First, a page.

The first electrode 13 has a width, e.g., of 0.1 to 200 μm, preferably 5 to 100 μm, and a thickness, e.g., of 0.01 to 2 μm.

The memory cells 14 contain an electroconductive liquid crystal compound functioning as an information recording medium in the memory device 10. Usually, the memory cells 14 contain the electroconductive liquid crystal compound in the state with no molecular alignment. The memory cells 14 are selectively heated by the heaters 15 (described later), and only the selectively heated memory cells show molecular alignment of a smectic phase. These memory cells (spots with a smectic liquid crystal state) exhibit not only electroconductivity but optical anisotropy at room temperature. Should electrical reading failure occur, therefore, the memory device 10 of the present embodiment can read out the information from the memory cells 14 through an optical method and secures an excellent backup function.

The memory cell 14 contains an electroconductive liquid crystal compound having a long linear conjugate structure and exhibiting a smectic phase as a liquid crystal phase. The memory cell 14 preferably contains 70% by weight or more, more preferably 90% by weight or more, of the electroconductive liquid crystal compound. With the electroconductive liquid crystal compound content of 70% by weight or more, the memory cell 14 retains the molecular alignment of the smectic phase easily. By heating treatment, the memory cell 14 increases its electroconductivity and is therefore capable of writing information easily by the heat treatment with the heater 15.

The memory cell 14 has the same width as the first electrode 13 as stated. The memory cell 14 preferably has a length of about 0.1 to 200 μm and a thickness of about 0.01 to 2 μm.

The electroconductive liquid crystal compound having a long linear conjugate structure and exhibiting a smectic phase as a liquid crystal phase (hereinafter also referred to as the electroconductive liquid crystal compound of the invention) is exemplified by those represented by general formulae (3a) to (3g):

In formulae (3a) to (3g) representing the electroconductive liquid crystal compounds of the invention, R1 and R2 each represent a straight-chain or branched alkyl group, a straight-chain or branched alkoxy group, a cyano group, a nitro group, F, C(O)O(CH2)mCH3, C(O)(CH2)mCH3, or general formula (2) below; and n represents an integer of 1 to 3;

    • wherein R3 represents a hydrogen atom or a methyl group; B represents (CH2)m, (CH2)mO,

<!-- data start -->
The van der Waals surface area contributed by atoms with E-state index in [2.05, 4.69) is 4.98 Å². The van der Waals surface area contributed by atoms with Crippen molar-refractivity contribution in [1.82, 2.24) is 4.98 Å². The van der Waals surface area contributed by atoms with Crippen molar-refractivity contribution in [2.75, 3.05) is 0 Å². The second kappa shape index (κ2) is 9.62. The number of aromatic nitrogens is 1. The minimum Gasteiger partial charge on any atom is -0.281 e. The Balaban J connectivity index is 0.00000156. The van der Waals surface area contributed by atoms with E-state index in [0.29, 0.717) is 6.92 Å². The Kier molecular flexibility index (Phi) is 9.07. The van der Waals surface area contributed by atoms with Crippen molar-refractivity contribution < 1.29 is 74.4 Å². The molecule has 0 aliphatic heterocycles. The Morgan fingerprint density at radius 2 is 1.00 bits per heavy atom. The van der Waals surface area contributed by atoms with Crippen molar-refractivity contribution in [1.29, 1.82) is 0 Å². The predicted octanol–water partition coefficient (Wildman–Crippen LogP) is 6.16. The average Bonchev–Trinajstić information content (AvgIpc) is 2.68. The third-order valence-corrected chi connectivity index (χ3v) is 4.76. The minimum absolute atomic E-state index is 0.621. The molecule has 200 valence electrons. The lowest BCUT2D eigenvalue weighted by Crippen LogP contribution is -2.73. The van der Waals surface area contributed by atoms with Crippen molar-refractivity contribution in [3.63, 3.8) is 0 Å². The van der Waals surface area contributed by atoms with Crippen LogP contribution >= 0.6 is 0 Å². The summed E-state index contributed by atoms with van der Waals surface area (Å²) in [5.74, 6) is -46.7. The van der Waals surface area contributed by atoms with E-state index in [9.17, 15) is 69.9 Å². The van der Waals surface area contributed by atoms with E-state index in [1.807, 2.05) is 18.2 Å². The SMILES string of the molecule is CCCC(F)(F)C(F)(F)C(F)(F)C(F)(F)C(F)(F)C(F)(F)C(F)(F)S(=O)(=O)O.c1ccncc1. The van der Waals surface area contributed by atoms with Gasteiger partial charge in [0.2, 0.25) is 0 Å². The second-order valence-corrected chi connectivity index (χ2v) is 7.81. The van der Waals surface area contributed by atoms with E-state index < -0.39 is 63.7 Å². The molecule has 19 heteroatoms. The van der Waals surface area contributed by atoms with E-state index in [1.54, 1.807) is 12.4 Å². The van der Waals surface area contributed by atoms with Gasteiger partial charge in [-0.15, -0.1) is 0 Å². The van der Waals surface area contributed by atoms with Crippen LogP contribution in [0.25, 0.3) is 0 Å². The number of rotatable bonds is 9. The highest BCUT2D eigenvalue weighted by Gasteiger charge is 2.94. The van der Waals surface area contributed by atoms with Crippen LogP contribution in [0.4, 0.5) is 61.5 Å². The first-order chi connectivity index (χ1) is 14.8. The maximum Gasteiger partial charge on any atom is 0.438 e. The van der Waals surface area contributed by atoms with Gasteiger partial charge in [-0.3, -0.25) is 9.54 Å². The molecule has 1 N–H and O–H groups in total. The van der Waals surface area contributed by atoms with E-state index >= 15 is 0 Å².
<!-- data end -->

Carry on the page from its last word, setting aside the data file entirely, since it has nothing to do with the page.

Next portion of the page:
• COO(CH2)m, C6H4CH2O or CO; and
    • m represents an integer of 1 to 18.

In formulae (3a) to (3g), the alkyl group as R1 and R2 preferably has 3 to 20 carbon atom. Examples of the alkyl group are butyl, hexyl, heptyl, octyl, nonyl, decyl, dodecyl, pentadecyl, and octadecyl. In particular, the compound in which the branched alkyl group is represented by CH3(CH2)xCH(CH3)(CH2)yCH2 (wherein x is an integer of 0 to 7, and y is an integer of 0 to 7) has increased solubility in various solvents. The alkoxy group as R1 and R2, represented by general formula CnH2n+1O, preferably has 3 to 20 carbon atoms. In particular, the compound in which the branched alkoxy group is represented by CH3(CH2)xCH(CH3)(CH2)YCH2O (wherein x is an integer of 0 to 7, and y is an integer of 0 to 7) has increased solubility in various solvents. A in the formulae (3a) to (3g) is exemplified by the groups represented by general formulae (4a) to (4e):

The electroconductive liquid crystal compound of the invention may be a cis-isomer, a trans-isomer or a mixture thereof.

The electroconductive liquid crystal compound of the invention is preferably a styrene derivative represented by general formula (1):


wherein R1 and R2 are as defined above; and n represents an integer 2 or 3.

The styryl derivative represented by general formula (1) is easily prepared in accordance with reaction schemes (1), (2) or (3) shown below.

Reaction scheme (1) provides a styryl derivative in which R1=R2, and n=2. Reaction scheme (2) gives a styryl derivative in which R1≠R2, and n=2. Reaction scheme (3) yields a styryl derivative in which n=3.

The reaction of reaction scheme (1) is carried out using p-xylylenebis(triphenylphosphonium bromide) (compound (6)), a benzaldehyde compound (compound (5)) preferably of an amount of 2 to 4 mol, more preferably 2 to 2.5 mol, per mole of compound (6), and a base (e.g., an alkoxide) preferably of an amount of 1 to 5 mol, more preferably 3.5 to 4.5 mol, per mole of compound (6) in a solvent such as an alcohol (e.g., methanol or ethanol). The reaction is preferably carried out at 0 C. to 100 C., more preferably 20 C. to 50 C., for 0.5 to 50 hours, more preferably 5 to 30 hours. This reaction yields a desired styryl derivative of general formula (1) (compound (1-1)) (see JP 2004-6271A and US 2006/0255318A1).

The reaction of reaction scheme (2) is between a benzaldehyde derivative (compound (7)) and a phosphonium salt (compound (8)) preferably of an amount of 1 to 3 mol, more preferably 1 to 1.5 mol, per mole of compound (7) in the presence of a base (e.g., an alkoxide) preferably of an amount of 1 to 4 mol, more preferably 2 to 3 mol, per mole of compound (7) in a solvent such as an alcohol (e.g., methanol or ethanol). The reaction is preferably carried out at −20 C. to 50 C., more preferably −5 C. to 25 C., for 1 to 20 hours, more preferably 5 to 15 hours. This reaction affords a desired styryl derivative of general formula (1) (compound (1-2)) (see U.S. 2006/0278848A1).